– uɐɪ
    Sep 24 at 7:36
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    @uɐɪ: You're remembering the specific heat of liquid water. The specific heat of ice is different, it turns out. Sep 24 at 10:49
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There is little reason, aside from the obvious ones you already mention, to avoid the coldest setting. You might be concerned with scoop-ability of some frozen desserts, but that probably will not be too much of an issue for store-bought products, which are often stabilized for texture. Also, these can be removed in advance to temper.

The Institute for Food Resources at the University of Nebraska-Lincoln, states that "most foods will maintain good quality longer if the freezer temperature is -10°F to -20°F."

The Ohio State extension states, "the colder the better."

Freezer burn is not caused by cold temperatures. It is dehydration that occurs from poor or improper packaging. It is not unsafe, but usually not pleasant.

Most modern freezers control potential ice build up. So, that is usually not an issue either. However, some chest freezers might need the occasional, manual defrost. This would be the case regardless of your set temperature.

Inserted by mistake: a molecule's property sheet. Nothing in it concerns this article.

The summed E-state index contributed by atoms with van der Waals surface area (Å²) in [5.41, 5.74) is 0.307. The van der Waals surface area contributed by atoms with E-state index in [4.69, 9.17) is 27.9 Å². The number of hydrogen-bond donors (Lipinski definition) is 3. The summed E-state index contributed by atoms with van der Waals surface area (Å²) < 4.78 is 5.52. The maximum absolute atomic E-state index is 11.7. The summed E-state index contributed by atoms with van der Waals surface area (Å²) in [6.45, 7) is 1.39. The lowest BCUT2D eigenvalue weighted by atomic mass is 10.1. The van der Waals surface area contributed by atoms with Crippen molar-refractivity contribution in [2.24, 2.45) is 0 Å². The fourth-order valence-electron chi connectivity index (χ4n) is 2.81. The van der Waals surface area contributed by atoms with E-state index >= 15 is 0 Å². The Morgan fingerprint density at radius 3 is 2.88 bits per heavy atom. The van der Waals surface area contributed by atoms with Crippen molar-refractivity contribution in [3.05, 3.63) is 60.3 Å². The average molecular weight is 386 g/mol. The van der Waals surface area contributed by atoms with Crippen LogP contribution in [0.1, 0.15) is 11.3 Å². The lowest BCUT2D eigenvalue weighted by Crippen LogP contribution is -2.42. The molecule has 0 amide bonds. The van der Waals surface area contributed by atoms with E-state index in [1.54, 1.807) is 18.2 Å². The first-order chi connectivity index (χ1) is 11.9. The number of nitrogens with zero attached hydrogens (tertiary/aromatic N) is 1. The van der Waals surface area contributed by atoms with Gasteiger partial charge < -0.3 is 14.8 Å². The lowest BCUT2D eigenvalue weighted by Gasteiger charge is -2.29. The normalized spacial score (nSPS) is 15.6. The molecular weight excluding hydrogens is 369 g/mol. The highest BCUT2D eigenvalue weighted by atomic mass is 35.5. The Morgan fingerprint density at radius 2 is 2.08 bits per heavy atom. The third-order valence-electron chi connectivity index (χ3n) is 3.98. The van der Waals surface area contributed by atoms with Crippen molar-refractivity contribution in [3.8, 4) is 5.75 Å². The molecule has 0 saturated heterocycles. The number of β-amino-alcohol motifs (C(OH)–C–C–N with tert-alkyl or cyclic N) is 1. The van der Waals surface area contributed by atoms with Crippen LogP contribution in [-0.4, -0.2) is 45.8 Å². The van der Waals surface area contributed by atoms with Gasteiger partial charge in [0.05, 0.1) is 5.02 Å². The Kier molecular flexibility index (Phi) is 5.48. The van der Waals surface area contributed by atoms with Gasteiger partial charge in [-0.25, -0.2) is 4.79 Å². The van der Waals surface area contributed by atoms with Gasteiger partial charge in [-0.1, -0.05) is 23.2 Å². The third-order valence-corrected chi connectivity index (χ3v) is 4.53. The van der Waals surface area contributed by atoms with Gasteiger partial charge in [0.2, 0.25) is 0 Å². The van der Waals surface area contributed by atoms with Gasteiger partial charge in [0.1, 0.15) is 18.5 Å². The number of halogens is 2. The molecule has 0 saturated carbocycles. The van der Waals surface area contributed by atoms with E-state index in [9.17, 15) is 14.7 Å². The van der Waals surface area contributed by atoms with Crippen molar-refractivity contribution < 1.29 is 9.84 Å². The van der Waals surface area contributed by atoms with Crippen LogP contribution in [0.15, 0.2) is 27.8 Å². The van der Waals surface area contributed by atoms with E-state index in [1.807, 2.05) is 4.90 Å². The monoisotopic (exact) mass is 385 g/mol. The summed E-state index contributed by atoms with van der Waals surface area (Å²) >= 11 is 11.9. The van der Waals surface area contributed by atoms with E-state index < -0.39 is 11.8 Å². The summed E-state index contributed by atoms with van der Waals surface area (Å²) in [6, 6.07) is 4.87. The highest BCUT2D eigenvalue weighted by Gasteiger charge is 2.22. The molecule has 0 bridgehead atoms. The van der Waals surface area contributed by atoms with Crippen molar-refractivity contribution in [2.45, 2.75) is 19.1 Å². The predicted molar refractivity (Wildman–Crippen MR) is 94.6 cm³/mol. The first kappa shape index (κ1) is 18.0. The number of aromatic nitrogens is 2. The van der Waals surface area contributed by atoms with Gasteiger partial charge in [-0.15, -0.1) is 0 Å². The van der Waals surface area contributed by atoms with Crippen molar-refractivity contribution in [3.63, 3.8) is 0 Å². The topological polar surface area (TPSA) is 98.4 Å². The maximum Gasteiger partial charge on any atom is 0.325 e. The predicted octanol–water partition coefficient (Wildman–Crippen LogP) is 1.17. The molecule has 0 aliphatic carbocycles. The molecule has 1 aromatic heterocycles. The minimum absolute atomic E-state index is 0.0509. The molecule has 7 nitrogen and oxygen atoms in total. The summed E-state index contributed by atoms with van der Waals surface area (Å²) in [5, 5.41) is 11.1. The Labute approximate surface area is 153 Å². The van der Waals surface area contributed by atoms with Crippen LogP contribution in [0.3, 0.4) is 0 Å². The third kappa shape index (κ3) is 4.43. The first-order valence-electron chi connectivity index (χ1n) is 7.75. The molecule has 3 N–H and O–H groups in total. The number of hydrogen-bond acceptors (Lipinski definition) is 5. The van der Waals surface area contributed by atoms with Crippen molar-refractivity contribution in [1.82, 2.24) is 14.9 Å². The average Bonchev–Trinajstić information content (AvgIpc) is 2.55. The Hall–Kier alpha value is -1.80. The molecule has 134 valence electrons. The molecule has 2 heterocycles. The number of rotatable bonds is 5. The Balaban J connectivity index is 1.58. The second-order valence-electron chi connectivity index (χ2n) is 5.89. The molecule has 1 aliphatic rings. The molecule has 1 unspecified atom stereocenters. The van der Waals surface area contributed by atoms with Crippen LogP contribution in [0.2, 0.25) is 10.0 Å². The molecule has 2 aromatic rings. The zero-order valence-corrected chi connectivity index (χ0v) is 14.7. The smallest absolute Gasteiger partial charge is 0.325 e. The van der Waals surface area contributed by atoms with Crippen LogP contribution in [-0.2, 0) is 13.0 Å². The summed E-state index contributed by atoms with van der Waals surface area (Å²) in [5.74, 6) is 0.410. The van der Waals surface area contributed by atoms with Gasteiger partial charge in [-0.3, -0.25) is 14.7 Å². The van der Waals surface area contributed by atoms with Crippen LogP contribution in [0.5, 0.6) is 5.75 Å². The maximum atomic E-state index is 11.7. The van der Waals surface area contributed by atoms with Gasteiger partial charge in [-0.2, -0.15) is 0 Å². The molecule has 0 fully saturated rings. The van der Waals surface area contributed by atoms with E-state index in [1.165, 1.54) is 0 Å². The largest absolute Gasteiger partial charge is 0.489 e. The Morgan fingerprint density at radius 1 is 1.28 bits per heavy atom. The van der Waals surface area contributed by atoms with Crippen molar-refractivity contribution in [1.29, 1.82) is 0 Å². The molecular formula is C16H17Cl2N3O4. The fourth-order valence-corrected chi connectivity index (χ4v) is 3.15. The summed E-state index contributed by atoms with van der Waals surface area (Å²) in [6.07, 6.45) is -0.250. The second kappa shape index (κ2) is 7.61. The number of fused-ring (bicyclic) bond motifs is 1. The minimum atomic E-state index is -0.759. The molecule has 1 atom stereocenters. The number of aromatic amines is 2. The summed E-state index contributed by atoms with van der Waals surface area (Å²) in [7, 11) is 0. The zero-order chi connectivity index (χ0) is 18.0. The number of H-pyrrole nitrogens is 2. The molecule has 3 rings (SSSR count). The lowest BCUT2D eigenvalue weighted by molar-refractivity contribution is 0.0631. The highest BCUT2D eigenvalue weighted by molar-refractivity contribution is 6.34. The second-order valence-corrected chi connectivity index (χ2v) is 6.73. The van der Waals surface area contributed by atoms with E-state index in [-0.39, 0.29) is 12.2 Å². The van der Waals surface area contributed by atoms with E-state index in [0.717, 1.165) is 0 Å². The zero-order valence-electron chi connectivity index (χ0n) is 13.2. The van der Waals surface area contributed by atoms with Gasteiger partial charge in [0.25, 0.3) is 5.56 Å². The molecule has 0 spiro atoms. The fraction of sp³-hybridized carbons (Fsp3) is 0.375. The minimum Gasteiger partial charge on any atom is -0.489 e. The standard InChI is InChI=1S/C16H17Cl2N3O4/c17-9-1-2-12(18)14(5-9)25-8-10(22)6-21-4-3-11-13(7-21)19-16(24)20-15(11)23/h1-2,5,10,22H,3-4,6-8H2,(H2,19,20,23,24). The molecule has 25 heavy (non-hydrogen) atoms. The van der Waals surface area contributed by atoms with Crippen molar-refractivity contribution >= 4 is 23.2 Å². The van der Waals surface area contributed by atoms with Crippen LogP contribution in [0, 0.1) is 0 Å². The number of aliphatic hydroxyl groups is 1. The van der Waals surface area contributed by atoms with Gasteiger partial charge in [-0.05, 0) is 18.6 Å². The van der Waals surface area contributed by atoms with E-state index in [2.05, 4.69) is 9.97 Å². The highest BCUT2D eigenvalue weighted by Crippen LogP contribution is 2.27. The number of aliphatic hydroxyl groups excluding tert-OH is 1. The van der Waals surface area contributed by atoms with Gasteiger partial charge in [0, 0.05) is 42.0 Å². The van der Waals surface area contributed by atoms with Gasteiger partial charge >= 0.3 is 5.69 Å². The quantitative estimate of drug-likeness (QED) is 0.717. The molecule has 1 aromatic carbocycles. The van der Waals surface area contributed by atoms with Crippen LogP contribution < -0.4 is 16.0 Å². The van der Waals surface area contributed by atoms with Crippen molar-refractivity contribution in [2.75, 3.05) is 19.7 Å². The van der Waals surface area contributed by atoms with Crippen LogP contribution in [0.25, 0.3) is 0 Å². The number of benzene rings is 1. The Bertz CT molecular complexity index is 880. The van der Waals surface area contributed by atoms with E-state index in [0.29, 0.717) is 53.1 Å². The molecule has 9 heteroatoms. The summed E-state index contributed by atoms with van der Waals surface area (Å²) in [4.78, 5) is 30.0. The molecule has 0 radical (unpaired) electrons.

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    Well increased power consumption is a pretty significant reason. Regarding storage time, is that really something to maximize? I.e. isn't the goal “long enough” rather than “as long as possible”? Also, ice cream at –10 or –20°F is nearly impossible to scoop, and it's an error-prone hassle to remove it early enough to warm up enough but not too much so it melts. It would be easy to waste more food this way than you would save with a theoretically longer storage period.
    – Reid
    Sep 21 at 16:02
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    Most modern freezers control potential ice build up - yes, but they do that by blowing warm air through the freezer. Will that work as well at lower freezer temps - or burn a LOT more energy perhaps?
    – Joe M
    Sep 21 at 16:39
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Two minor considerations (but still is an answer)

  • Even if your freezer can be set as low as -22, it is good to have some safety margin in regard to the freezer longevity.

Most machines don't like being operated at their extreme settings and they are much safer by operating somewhat off the extreme. Both energy consumption and wear are expected to double or triple (an educated guess, it can be even more) between -18 and -22.

Random failure modes like cracking or breaking internal doors or drawers or frost build-up inside the insulating foam are also much more probable.

  • You don't gain much more storage time at -22, compared to -18. I am yet to see something gone bad when stored at -18, even after years of storage. Yes, textures somewhat change, but in regard to textures, the colder is not the better anyway.

When it is good to crank your freezer lower, even all the way down to its possible minimum temperature?

  • Unreliable electricity
  • Frequent opening

These both get the temperature temporarily higher than the setting. Whatever the reason is, you will have some time until the temperature climbs above the acceptable values.

(Modern freezers automatically react to the frequent opening by lowering the temperature)